FoodReference.com (since 1999)
Home | FOOD ARTICLES | Food Trivia | Today_in_Food_History | Food_History_Timeline | Recipes | Cooking_Tips | Food_Videos | Food_Quotes | Who’s_Who | Culinary_Schools_&_Tours | Food_Trivia_Quizzes | Food_Poems | Free_Magazines | Food_Festivals_and_Events
Fennel is an umbelliferous, perennial, aromatic plant indigenous to the Mediterranean and southwest Asia that grows to a height of 4-5 feet. It was savored by the ancient Greeks and was spread throughout Europe by the Romans. It has been utilized throughout history to treat an assortment of physical maladies. It was also relied upon in medieval times to keep witches at bay. Perhaps this is how fennel pollen, an expensive spice still popular in Italy, came to be known as the “Spice of Angels.”
Fennel is cultivated throughout the Mediterranean and the United States and is available fall through spring. Virtually all American fennel comes from California. There are two main varieties of fennel; Florence fennel, which is the type inevitably encountered in supermarkets, and Common fennel, from which fennel seeds are harvested. Fennel also grows wild and the feral variety is stronger than its farmed counterpart. Basically, the entire fennel plant is edible. This includes its bulbous base, the celery like stalks, the feathery foliage known as the fronds, the seeds and the aforementioned pollen.
Fennel has a characteristic anise aroma and taste. This is due to a chemical known as anethole, the compound also found in star anise. Anethole is 13 times sweeter than sugar. Fennel’s anise flavor is strongest when raw and declines with cooking.
Fennel is quite versatile. It can be braised, roasted or sautéed and incorporated into a wide array of dishes. Personally I like roasted fennel the best. Simply cut it into chunks, coat it with some olive oil, add salt and pepper and the herbs of your choice, and roast it in the oven at 350 degrees for 30-40 minutes. This is a simple yet splendid way to enjoy fennel. Or, try roasting combinations of fennel and other vegetables. It pairs well with root vegetables such as carrots, celery root, parsnips, and onions.
Fennel can be used in salads, soups, stews, or stocks. Salads are where raw fennel truly shines. The crunchiness and fresh anise flavor add an unparalleled dimension to any salad. The fronds can be treated like any delicate herb, i.e., they are best uncooked and sprinkled on your dish just before serving. Although the stalks are edible, they are often discarded in favor of the bulb. Fennel is classically paired with fish but works well with chicken, lamb and pork as well.
Special mention must be given to fennel seeds. They are available whole and ground. Like all spices they will last longer and taste fresher when purchased whole and ground as needed. They are used to flavor breads, sauces, marinades, and liqueurs. Fennel seeds are indispensable for Italian sausage, certain Indian spice mixtures and Chinese five-spice powder. In addition to fennel, five-spice powder includes cinnamon, star anise, Szechwan peppercorns, and cloves. It is used in a wide variety of Chinese dishes. I find it particularly good mixed with an ample amount of salt and smothered on chicken wings or duck breast.
Fennel seeds are used to flavor absinthe, an erroneously maligned spirit that remains banned in the United States due to unyielding ignorance and paranoia. A century ago absinthe was thought to cause deleterious psychological effects but this has been proven false. It was thought that a chemical in absinthe called thujone, (which emanates from the wormwood plant used to make traditional absinthe), produced hallucinations. Not only was this found to be a misnomer, the amount in absinthe is minimal. Should you travel to Europe, be sure to take advantage of their sensibility and sample the absinthe. Pseudo-absinthes are available in the US but they are not made from wormwood and thus, really aren’t absinthe.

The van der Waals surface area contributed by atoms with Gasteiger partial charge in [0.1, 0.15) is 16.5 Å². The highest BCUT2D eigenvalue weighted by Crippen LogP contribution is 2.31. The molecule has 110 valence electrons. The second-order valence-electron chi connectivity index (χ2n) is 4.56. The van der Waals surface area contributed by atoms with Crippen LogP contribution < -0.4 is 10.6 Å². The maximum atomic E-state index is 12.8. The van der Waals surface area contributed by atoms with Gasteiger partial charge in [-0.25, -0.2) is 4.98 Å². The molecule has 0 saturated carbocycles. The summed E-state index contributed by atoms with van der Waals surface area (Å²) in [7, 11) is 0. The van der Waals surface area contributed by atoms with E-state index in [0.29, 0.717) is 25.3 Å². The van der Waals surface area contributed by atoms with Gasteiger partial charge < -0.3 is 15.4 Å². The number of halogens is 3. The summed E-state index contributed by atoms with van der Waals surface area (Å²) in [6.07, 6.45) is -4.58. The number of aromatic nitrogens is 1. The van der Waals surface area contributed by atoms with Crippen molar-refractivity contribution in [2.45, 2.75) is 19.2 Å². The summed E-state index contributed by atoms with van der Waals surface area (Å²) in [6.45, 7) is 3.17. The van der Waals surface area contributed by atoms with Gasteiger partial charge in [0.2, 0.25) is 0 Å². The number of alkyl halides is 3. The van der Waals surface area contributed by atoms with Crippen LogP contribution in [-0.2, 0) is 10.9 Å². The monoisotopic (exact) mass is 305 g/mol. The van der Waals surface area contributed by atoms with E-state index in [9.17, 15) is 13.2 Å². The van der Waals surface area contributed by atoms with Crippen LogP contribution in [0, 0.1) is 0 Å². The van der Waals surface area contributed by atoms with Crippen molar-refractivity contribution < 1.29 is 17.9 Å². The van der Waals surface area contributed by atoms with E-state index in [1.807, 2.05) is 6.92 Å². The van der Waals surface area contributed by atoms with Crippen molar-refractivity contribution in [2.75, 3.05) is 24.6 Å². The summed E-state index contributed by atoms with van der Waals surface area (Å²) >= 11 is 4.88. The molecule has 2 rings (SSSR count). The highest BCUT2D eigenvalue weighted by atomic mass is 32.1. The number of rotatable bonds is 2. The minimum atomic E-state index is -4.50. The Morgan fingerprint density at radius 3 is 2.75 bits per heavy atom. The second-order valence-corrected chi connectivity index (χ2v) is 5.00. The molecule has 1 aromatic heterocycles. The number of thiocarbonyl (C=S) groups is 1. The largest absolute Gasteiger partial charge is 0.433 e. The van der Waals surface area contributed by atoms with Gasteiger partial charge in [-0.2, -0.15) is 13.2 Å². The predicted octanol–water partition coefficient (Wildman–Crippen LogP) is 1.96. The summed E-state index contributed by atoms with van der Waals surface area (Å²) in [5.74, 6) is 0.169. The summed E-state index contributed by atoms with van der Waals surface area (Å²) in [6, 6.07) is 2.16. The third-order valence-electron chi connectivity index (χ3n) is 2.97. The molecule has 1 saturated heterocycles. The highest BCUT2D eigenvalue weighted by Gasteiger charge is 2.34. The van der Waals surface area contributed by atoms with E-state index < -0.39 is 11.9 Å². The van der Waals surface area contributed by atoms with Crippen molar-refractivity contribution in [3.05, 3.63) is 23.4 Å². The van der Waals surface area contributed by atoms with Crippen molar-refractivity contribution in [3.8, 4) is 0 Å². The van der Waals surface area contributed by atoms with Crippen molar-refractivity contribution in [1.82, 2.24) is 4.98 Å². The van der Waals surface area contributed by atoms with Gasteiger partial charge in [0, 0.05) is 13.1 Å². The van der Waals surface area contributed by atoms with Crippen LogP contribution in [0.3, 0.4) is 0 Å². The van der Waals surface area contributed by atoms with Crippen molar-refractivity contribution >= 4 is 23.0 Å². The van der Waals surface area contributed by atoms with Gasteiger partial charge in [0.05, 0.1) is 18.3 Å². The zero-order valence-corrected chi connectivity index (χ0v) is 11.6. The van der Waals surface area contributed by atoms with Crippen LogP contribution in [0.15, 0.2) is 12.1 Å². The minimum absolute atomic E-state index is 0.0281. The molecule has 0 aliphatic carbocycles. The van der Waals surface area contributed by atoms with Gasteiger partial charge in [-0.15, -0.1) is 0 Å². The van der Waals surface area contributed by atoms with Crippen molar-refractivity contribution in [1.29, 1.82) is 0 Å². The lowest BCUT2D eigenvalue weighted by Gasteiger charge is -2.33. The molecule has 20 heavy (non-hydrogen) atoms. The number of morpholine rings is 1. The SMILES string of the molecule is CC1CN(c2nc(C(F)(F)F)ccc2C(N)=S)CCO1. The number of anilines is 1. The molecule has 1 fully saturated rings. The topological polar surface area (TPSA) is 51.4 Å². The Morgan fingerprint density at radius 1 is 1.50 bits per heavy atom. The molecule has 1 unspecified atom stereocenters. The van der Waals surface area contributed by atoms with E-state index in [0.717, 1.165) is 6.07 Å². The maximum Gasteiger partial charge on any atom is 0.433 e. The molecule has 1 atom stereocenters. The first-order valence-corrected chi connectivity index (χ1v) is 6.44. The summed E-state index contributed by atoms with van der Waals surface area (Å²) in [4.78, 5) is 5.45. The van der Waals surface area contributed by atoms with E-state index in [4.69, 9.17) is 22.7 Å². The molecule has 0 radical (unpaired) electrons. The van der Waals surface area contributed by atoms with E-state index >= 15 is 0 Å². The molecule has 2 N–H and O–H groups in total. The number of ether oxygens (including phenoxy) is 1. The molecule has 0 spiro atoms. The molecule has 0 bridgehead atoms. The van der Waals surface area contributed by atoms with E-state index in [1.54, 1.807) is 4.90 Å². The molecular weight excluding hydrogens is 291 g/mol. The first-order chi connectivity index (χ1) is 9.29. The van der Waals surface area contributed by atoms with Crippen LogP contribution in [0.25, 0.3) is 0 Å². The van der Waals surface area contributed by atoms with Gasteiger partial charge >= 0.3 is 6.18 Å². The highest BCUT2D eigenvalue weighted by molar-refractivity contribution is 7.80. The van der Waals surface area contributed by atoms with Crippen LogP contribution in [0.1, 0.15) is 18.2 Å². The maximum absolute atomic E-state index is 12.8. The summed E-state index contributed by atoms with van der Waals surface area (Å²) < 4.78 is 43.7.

Choose fennel that is crisp and devoid of any wilting, cracks, or brown spots. Refrigerate it in a plastic bag for no more than five days. Three or less is preferable as its flavor decreases fairly rapidly. To trim the bulb, sever it from the stalks, cut it in half vertically, and then remove the core by making a triangular incision in each half. Fennel is rich in vitamin A, calcium, phosphorous, and potassium.
• 2 large fennel bulbs, julienned
• Half a head of iceberg lettuce, cut into strips
• 4 plum tomatoes, halved lengthwise and thinly sliced
• 1 cucumber, halved lengthwise, seeded, and thinly sliced
For the dressing:
• 3 tablespoons lemon juice
• 2 teaspoons Dijon mustard
• 2 teaspoons mayonnaise
• 2 garlic cloves, finely minced
• 2 teaspoons chopped parsley
• 2 teaspoons chopped basil
• 1 teaspoon dried marjoram
• Salt and pepper to taste
• Half cup extra virgin olive oil
Combine all the ingredients for the salad. In a separate bowl combine and whisk all of the ingredients for the dressing except the oil. Gradually add the oil in a thin stream, constantly whisking until fully incorporated. Toss with the salad and serve.
Also Visit Mark’s website: Food for Thought Online
Please feel free to link to any pages of FoodReference.com from your website.
For permission to use any of this content please E-mail: [email protected]
All contents are copyright © 1990 - 2019 James T. Ehler and www.FoodReference.com unless otherwise noted. All rights reserved.
You may copy and use portions of this website for non-commercial, personal use only.
Any other use of these materials without prior written authorization is not very nice and violates the copyright.
Please take the time to request permission.